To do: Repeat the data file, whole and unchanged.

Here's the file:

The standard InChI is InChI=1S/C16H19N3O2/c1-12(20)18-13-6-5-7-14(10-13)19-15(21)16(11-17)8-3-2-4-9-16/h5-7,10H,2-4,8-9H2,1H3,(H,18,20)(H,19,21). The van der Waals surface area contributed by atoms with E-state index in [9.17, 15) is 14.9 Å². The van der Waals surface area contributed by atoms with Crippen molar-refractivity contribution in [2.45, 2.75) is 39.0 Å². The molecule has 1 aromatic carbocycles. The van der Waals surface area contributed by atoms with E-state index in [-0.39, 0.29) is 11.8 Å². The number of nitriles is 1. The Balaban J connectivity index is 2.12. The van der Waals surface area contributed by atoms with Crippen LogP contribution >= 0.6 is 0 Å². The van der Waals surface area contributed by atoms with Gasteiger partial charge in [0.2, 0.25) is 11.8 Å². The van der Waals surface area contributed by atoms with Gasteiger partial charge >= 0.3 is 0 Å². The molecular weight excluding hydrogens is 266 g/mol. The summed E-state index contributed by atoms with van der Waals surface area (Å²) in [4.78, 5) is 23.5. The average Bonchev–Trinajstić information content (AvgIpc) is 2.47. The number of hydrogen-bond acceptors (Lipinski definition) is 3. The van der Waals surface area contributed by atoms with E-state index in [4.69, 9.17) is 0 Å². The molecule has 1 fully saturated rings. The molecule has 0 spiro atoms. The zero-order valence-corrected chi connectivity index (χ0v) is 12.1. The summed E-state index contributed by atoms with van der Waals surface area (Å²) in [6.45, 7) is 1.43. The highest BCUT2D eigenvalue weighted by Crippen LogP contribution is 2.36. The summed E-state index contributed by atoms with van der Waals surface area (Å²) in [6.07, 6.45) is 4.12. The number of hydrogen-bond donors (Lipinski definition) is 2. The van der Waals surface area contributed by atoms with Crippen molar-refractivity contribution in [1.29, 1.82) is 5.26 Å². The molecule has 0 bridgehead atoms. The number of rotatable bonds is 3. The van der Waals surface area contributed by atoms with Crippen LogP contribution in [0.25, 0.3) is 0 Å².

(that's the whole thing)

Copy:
The standard InChI is InChI=1S/C16H19N3O2/c1-12(20)18-13-6-5-7-14(10-13)19-15(21)16(11-17)8-3-2-4-9-16/h5-7,10H,2-4,8-9H2,1H3,(H,18,20)(H,19,21). The van der Waals surface area contributed by atoms with E-state index in [9.17, 15) is 14.9 Å². The van der Waals surface area contributed by atoms with Crippen molar-refractivity contribution in [2.45, 2.75) is 39.0 Å². The molecule has 1 aromatic carbocycles. The van der Waals surface area contributed by atoms with E-state index in [-0.39, 0.29) is 11.8 Å². The number of nitriles is 1. The Balaban J connectivity index is 2.12. The van der Waals surface area contributed by atoms with Crippen LogP contribution >= 0.6 is 0 Å². The van der Waals surface area contributed by atoms with Gasteiger partial charge in [0.2, 0.25) is 11.8 Å². The van der Waals surface area contributed by atoms with Gasteiger partial charge >= 0.3 is 0 Å². The molecular weight excluding hydrogens is 266 g/mol. The summed E-state index contributed by atoms with van der Waals surface area (Å²) in [4.78, 5) is 23.5. The average Bonchev–Trinajstić information content (AvgIpc) is 2.47. The number of hydrogen-bond acceptors (Lipinski definition) is 3. The van der Waals surface area contributed by atoms with E-state index in [4.69, 9.17) is 0 Å². The molecule has 1 fully saturated rings. The molecule has 0 spiro atoms. The zero-order valence-corrected chi connectivity index (χ0v) is 12.1. The summed E-state index contributed by atoms with van der Waals surface area (Å²) in [6.45, 7) is 1.43. The highest BCUT2D eigenvalue weighted by Crippen LogP contribution is 2.36. The summed E-state index contributed by atoms with van der Waals surface area (Å²) in [6.07, 6.45) is 4.12. The number of hydrogen-bond donors (Lipinski definition) is 2. The van der Waals surface area contributed by atoms with Crippen molar-refractivity contribution in [1.29, 1.82) is 5.26 Å². The molecule has 0 bridgehead atoms. The number of rotatable bonds is 3. The van der Waals surface area contributed by atoms with Crippen LogP contribution in [0.25, 0.3) is 0 Å².